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Nine Ways to Network with Professors

It turns out that music faculty, in general, can be kind of intimidating. Who knew? Certainly not the flute professor who wears all black and is permanently scowling. However, one of the most important things you can do for your music career, both right now and in the future, is to be A) recognizable to your professors, B) liked by your professors, and hopefully C) trusted by your professors. In order to do this, you have to actually – gasp – NETWORK with them. Now, the majority of students never stop by their professors’ office hours even once, because professors are Intimidating and also sometimes Boring. This is silly. That’s the first thing you should be doing, if only so they’ll recognize your face outside of class.

9 Ways to Network with Professors

  1. Go to office hours with (reasonable) questions about homework/projects. Like I mentioned above, almost NO students ever go to office hours. If there’s a particular faculty member that you would like to make sure remembers you, show up during office hours and ask them reasonable, not-found-in-the-syllabus questions about homework or projects. It will help you do better on that assignment, probably help in the class overall, and will make you stand out in the professor’s mind.

  2. Ask if they need help with anything. For whatever reason, professors in my department spend a lot of time hauling various things around – pianos, keyboards, giant boxes of t-shirts – and I do my best to help them out whenever I see that. On a less manual-labor note, if you’re talking with a professor already, ask if they have any jobs that need doing. Choir directors tend to need choral librarians, band directors need band librarians, and recording professors ALWAYS want the studio cleaned up. This one is hard to slip into conversation casually, so it may be better to wait until the professor expresses frustration with something and THEN to volunteer to help with it.

  3. Ask for elaboration during or after class. If you want to know more about something a professor mentions in class, ask about it! If it’s relevant to the class material as a whole, absolutely ask in class. Someone else is probably wondering the same thing. If, however, your professor mentions something about Tuvan throat singing in Music Theory, you probably want to wait until the end of class and then ask on your way out. Don’t be upset if your professor is short with you. They may be hurrying to get to another class.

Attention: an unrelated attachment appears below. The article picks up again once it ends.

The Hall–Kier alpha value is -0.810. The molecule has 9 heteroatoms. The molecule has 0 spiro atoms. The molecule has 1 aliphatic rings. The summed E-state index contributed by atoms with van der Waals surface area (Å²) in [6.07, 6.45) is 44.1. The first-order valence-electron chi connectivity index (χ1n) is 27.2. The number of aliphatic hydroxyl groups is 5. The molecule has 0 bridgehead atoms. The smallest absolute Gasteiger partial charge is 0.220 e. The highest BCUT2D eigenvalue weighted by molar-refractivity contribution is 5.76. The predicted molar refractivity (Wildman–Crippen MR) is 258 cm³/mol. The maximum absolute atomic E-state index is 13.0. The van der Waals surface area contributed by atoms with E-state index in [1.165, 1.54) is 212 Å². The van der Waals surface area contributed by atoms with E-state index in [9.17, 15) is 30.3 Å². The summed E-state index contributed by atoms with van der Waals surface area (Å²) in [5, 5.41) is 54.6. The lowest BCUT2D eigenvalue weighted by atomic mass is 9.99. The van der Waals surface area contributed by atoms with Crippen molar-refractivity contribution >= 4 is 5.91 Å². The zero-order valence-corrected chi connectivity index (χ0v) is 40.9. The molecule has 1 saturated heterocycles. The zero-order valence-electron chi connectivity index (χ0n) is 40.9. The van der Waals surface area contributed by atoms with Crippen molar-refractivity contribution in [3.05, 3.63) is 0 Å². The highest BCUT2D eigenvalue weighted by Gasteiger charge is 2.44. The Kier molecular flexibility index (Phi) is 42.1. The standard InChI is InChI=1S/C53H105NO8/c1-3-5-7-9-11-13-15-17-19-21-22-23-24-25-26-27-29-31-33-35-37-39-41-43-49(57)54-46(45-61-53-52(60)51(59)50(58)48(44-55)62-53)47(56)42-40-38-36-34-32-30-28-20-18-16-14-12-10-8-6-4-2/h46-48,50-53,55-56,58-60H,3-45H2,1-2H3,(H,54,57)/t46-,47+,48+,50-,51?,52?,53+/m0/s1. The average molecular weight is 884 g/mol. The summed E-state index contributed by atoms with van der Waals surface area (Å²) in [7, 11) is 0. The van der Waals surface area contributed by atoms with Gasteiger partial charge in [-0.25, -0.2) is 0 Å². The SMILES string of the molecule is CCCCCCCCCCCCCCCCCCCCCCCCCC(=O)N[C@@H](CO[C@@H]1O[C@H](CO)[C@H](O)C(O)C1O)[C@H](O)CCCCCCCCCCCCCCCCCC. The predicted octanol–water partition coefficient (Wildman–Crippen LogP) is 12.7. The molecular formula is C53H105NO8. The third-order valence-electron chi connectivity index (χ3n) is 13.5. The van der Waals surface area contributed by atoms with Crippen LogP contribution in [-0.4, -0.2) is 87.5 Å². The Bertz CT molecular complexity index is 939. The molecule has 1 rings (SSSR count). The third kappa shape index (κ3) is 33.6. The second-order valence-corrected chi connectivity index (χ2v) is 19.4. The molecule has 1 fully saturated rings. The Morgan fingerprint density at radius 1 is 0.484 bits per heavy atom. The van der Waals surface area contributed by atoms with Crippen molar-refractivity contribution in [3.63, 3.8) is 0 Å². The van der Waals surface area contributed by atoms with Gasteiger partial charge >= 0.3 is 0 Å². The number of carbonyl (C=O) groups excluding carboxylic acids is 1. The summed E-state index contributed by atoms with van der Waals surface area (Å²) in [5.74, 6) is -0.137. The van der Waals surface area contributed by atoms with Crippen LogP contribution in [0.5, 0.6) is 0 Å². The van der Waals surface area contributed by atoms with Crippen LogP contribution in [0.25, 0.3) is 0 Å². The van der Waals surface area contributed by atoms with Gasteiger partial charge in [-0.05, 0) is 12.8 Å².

4. Send EARLY rough drafts of papers and ask if they could look it over. About a week before a large project is due, send it to the professor and ask POLITELY if they could look it over. It’s similar to going to their office hours to ask for help. It makes you stand out in their mind, while simultaneously helping you out in class. Note: do not do this if they have anything in their syllabus or say anything in class about not sending stuff early. Also do not do this twelve hours before the deadline. They will either not get the message in time or they will laugh at you. EARLY is the important part here.

  5. Ask one professor to be your thesis adviser (if applicable). The semester you start preparing to do a large project or start an organization, ask a professor who is relevant to your project to be your adviser. It doesn’t matter mow much you like your applied teacher. If you’re doing a capstone in Music History, the average trombone professor is going to be much less useful than the professor who actually teaches Music History. People like this are key to have your network later on in your career.

  6. Attend faculty concerts. You know how many people attended the recital my thesis adviser/applied professor just put on? Thirty. Total. The entire voice department was required to attend, and that was the turnout. Go to faculty recitals, and hang out for a little bit afterward to talk to the performers. It’s called networking. Don’t be a suck-up, though – people can tell when you’re just complimenting them to make them like you. That kills the potential network connection.

  7. Show interest in their field of expertise. Is this professor you’re trying to get to know an expert in something? Do you like that something? Ask them about it! People, and especially academics, reaaaally like to talk about their topics of interest. But again, don’t fake interest. That kills the soul of everyone involved. Plus you’ll be stuck listening to something you don’t really care about, which is no fun.

  8. Volunteer to run/participate in a pet project of a professor. My applied professor used to be the president of her school’s chapter of Student NATS. When she suggested we start a chapter at my college, I joined immediately, and now I’m president. Just make sure to do a good job. Otherwise you are making yourself less likable and less trustworthy, which is not what you’re going for.

  9. Be a pleasant and reliable person. Turn stuff in on time! Come prepared for lessons! Practice an hour more than you think is necessary! Be nice! Don’t gossip! Have a good attitude! Be someone that you would like to spend time with, and professors will generally want to spend time with you. It’s common sense, but you’d be shocked at the number of people don’t understand this.

Make sense? Basically, go above and beyond the call of duty in your classes. You will be surprised by how many professors like you. Build your network now, as a student, and you’ll reap rewards later.

Photo by Startup Stock Photos

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